Thursday, September 29, 2011

Plans on the new MassLandRecords

Sometime over this coming weekend, the new version of will become the default landing spot when you visit that site.  The "old" version will still be available, but you will have to specifically click on a link to reach it and that will only be there until January 1, 2012 when it will be completely discontinued.

In a blog post last week, I offered some guidance on different ways to search for Recorded Land documents.  Today, I'll write about finding Recorded Land Plans:

Start by moving your cursor over the "search criteria" item on the upper menu bar.  That opens a window that contains all search options.  Recorded Land Plans, simply labelled Plans, has six options

  • Name Search
  • Book (Year) Search
  • Document Search
  • Property Search
  • Recorded Date Search
  • Unindexed Property Search
The surest way to retrieve a plan is by its Plan Book and Plan number.  If you know these numbers, use the Book (Year) Search option.  The easiest way to find the Plan Book and Plan numbers is reading the deed or other document that contains a property description.  If the parcel described is depicted on a plan someplace, it should be cited in there in the property description section of the document. 

The plan index's Name Search and Property Search functions are not all that helpful because both are added to the index early in the parcel's development history.  For example, the Name placed in the index will be of the person for whom the plan was prepared, assuming that's mentioned in the caption of the plan.  That could be the XYZ Construction Company, for example, which would be a name way back in the property's chain of ownership and not one you would immediately search for.  The Property Search function suffers from another problem.  When a plan is recorded, we enter into this field the names of any streets depicted on the plan.  Because subdivision plans are typically recorded before anything is built on the property, the numbering of the lots depicted on the plan has nothing to do with the number that becomes part of the street address of the property.  If you're interested in 700 Main Street, for example, it's unlikely there will be any "700" in the index.  The best you can do is search for plans for MAIN ST which might yield a dozen or more.  Often you have to look through them all to find the one relevant to your search.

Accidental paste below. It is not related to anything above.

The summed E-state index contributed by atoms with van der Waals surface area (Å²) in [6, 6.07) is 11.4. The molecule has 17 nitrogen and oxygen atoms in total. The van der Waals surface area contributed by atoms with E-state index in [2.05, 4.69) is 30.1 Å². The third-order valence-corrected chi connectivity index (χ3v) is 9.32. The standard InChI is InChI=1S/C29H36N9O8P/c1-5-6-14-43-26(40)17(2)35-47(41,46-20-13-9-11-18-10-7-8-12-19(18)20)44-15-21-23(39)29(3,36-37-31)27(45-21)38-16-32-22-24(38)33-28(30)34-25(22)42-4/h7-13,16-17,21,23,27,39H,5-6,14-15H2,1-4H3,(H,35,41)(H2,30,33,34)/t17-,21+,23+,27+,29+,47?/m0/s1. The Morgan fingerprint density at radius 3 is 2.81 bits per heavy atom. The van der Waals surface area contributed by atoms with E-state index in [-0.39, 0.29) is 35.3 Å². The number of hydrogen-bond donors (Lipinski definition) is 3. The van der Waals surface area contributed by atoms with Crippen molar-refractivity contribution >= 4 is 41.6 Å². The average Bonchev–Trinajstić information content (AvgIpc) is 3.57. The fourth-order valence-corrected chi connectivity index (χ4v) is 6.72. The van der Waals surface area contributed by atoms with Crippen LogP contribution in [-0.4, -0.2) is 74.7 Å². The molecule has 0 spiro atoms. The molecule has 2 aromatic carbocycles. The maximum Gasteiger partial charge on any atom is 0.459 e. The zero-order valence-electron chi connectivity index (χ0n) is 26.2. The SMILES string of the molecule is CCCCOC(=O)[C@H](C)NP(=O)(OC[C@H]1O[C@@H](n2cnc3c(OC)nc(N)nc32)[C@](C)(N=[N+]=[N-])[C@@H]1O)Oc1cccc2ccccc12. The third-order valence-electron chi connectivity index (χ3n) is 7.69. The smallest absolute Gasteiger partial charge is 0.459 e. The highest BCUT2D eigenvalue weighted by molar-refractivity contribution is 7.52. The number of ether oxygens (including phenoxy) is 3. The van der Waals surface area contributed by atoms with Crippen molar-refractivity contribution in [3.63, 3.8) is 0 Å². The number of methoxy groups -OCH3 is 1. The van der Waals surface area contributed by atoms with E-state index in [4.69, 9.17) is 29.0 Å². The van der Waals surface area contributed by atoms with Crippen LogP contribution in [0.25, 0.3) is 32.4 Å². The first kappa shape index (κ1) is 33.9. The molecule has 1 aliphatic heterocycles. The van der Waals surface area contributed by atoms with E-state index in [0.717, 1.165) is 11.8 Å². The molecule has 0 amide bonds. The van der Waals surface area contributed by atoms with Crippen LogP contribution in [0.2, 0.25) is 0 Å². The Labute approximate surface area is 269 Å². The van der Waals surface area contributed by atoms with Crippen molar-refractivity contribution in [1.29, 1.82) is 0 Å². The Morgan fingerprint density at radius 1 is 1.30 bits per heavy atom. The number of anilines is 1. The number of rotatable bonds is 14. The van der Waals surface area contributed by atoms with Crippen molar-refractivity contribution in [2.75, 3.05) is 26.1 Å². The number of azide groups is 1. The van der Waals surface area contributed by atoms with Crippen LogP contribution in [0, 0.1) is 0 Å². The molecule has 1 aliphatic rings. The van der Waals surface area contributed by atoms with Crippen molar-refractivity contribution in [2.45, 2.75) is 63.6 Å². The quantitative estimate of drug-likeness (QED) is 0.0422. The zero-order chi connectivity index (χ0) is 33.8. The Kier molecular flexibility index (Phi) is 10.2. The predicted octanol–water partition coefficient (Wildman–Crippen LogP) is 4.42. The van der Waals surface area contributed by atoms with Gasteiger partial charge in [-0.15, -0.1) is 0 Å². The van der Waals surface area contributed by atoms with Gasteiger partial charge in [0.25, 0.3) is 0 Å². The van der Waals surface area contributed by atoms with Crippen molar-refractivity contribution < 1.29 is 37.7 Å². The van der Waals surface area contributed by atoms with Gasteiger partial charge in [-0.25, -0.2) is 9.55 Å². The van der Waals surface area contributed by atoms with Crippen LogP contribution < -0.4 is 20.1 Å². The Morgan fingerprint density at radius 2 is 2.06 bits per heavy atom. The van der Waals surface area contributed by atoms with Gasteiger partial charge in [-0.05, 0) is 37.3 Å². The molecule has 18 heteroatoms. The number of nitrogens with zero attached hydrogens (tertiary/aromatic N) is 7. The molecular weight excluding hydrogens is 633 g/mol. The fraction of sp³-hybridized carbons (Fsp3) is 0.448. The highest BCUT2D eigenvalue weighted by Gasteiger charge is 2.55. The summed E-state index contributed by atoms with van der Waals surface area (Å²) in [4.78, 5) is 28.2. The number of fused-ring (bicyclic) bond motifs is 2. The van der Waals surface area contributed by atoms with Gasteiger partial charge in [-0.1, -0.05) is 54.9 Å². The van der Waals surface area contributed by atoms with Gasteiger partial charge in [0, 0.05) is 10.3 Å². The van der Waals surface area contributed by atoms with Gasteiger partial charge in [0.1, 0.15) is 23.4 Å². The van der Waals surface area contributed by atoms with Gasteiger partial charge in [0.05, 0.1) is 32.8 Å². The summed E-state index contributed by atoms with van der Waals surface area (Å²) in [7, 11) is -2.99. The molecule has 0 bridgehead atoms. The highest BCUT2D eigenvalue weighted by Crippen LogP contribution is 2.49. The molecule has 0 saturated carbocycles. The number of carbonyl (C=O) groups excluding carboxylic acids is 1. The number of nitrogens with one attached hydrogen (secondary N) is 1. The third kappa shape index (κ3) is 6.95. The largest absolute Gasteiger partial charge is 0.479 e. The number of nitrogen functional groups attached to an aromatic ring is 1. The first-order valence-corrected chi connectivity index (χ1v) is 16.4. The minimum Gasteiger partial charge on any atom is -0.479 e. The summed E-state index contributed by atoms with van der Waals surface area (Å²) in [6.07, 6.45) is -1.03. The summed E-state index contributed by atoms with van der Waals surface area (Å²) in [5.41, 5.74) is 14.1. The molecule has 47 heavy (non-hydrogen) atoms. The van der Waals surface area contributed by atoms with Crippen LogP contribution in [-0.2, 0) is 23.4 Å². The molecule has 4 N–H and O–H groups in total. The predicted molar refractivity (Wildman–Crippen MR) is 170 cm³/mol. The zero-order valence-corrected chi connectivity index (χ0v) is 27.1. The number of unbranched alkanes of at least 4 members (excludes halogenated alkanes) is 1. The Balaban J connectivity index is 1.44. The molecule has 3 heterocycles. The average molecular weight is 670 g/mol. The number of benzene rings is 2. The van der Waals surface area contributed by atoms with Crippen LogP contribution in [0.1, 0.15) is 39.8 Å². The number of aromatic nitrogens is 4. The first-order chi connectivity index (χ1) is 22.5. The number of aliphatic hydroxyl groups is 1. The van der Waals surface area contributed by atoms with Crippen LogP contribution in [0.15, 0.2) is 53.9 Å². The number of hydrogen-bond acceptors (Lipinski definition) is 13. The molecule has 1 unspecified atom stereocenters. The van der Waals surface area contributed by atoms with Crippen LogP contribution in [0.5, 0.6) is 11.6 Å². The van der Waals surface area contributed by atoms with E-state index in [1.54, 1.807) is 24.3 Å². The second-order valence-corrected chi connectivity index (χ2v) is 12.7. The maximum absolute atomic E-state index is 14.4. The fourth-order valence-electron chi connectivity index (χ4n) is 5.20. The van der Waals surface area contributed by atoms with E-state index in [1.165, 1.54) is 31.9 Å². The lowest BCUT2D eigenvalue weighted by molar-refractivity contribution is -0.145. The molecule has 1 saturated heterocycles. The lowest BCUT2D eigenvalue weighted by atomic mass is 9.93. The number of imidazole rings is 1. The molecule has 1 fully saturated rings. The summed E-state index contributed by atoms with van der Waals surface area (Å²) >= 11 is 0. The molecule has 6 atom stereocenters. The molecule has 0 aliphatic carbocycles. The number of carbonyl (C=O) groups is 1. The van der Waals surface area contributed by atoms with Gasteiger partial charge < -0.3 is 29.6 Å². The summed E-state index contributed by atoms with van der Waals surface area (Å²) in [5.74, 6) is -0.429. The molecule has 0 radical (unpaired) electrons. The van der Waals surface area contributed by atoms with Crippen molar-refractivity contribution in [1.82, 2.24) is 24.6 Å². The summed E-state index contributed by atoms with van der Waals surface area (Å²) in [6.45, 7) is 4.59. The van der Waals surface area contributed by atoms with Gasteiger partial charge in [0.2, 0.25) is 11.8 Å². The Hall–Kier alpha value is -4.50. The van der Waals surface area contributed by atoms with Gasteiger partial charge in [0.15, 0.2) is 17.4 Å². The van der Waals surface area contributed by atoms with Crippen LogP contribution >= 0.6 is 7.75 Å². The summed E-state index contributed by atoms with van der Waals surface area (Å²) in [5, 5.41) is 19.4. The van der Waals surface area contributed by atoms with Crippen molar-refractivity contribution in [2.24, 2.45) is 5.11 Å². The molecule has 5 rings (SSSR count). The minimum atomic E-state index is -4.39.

Recorded Date Search might have some utility if your deed refers to a "plan recorded herewith" but that doesn't give you the Plan Book and Plan number.  In that case, just ascertain the date that the document was recorded then switch to this part of the plan index and make the search just that day, or a range of few days on either side of that day.  The resulting set should include the plan of interest to you.

In a future post, I'll review some of the nuances of the system such as how to retrieve "M Plans" and other issues that arise outside the standard plans discussed above.

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